Ode to the Unjustly Forgotten: Henri Bergson, A History Boy, 28/07/2013

I can write so much about Henri Bergson. This is a Sunday post, so I’m not going to write very much. And because I can write so much about Bergson, I’m going to concentrate on doing most of that in peer-reviewed journals of continental philosophy, because those are likely venues to publish writing about Bergson, and will continue bulking up my already impressive CV. 

Bergson, who in his day was
considered a contender in
philosophy for G.O.A.T.
Today, I simply want to say that Bergson should be remembered. And not only by Thomas Nagel. By anyone interested in a fascinating figure of the history of philosophy. He was dismissed as a mystic because of his concept of élan vital, a vital force that was the progressive energy of biological evolution, which was translated badly into English. Many people thought Bergson was actually talking about a mystical force, and his analysis of prophetic mysticism as religion’s progressive form in his last major book, Two Sources of Morality and Religion, didn’t help deny that. But if you look at how he developed the concept in Creative Evolution, his most popularly successful book, élan vital is conceived as simply the tendency to complexify, for the unicellular to become multicellular, for life to bifurcate into plants and animals, insects and mammals. I mean, it’s still a strange concept. But it isn’t a stupid concept, as his generally terrible reputation implies.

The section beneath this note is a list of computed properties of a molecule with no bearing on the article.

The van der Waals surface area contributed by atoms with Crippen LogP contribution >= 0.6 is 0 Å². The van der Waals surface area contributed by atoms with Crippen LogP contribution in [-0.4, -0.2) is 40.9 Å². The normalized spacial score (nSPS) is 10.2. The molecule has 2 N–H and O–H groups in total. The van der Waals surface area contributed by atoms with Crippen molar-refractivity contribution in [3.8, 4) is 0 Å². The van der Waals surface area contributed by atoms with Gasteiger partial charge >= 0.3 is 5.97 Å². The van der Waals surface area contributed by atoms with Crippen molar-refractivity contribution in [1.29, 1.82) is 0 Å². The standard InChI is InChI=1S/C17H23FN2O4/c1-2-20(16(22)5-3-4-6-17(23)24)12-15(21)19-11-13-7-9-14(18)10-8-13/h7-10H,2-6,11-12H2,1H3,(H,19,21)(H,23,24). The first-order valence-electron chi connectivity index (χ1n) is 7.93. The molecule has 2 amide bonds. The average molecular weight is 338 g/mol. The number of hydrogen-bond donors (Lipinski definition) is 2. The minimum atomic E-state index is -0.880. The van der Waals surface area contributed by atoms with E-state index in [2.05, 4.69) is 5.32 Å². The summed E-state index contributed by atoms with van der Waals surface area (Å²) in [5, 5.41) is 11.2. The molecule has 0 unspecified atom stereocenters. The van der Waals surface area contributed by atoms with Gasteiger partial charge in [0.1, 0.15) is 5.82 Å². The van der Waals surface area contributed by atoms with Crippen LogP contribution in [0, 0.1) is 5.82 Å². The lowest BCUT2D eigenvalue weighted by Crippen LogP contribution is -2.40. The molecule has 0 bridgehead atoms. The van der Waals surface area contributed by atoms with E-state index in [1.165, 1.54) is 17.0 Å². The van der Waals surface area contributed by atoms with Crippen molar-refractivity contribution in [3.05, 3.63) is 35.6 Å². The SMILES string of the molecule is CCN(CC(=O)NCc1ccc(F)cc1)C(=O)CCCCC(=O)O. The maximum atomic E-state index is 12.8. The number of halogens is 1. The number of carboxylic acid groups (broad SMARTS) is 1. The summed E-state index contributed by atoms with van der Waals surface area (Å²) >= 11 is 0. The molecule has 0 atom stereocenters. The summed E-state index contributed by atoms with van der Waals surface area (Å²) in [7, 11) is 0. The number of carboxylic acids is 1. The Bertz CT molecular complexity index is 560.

Gilles Deleuze’s book Bergsonism goes into the details of his philosophy, and the reasons for his eclipse much better than I can in a single post. This book was my first detailed exposure to Bergson’s ideas, having read it for the first time in, I think, 2005. While I didn’t fully see all their implications, I was fascinated. I only really got into Bergson seriously myself after my PhD supervisor did, devoting his winter semester graduate seminar in 2011 to examining all four of Bergson's major books.

But I think it’s important to understand Bergson as a philosopher with intriguing ideas, a man from whom we can learn much. He was both an easy and a difficult writer. Reading his books is a joy, each sentence a beautifully clear explanation of at times strange and difficult concepts. He would take concepts developed from one argument and bring them seamlessly to another. Time and Free Will, a book about the nature of time and the problem of determinism, developed a concept of time and duration that he used to help develop his theory of how a human personality forms through memory in Matter and Memory. The concept of élan vital was developed as part of his critique of conservative Darwinist theories of evolution in Creative Evolution. Then he applies it to an exploration into what constitutes human progress in Two Sources.

But he would write a new book with absolutely no recap of the last one, even though each new book pushed the conclusions of the previous book into new territories. I think Bergson made many mistakes and wrong turns. But even his mistakes contain much from which we can learn, seeing how and why he went wrong, but being able to rescue those ideas and apply them better today. Or seeing how issues which confuse us today can be clarified and progressed by seeing what Bergson had to say.

More than that, he was the first philosophical celebrity in the contemporary era of mass media. The first traffic jam in human history was caused by people rushing to reach a public lecture Bergson was giving in New York. If he were alive today, he’d be a youtube sensation and a top download on iTunes U. And just like in the heyday of his public popularity in the 1910s and 20s, no one would know what to make of him.

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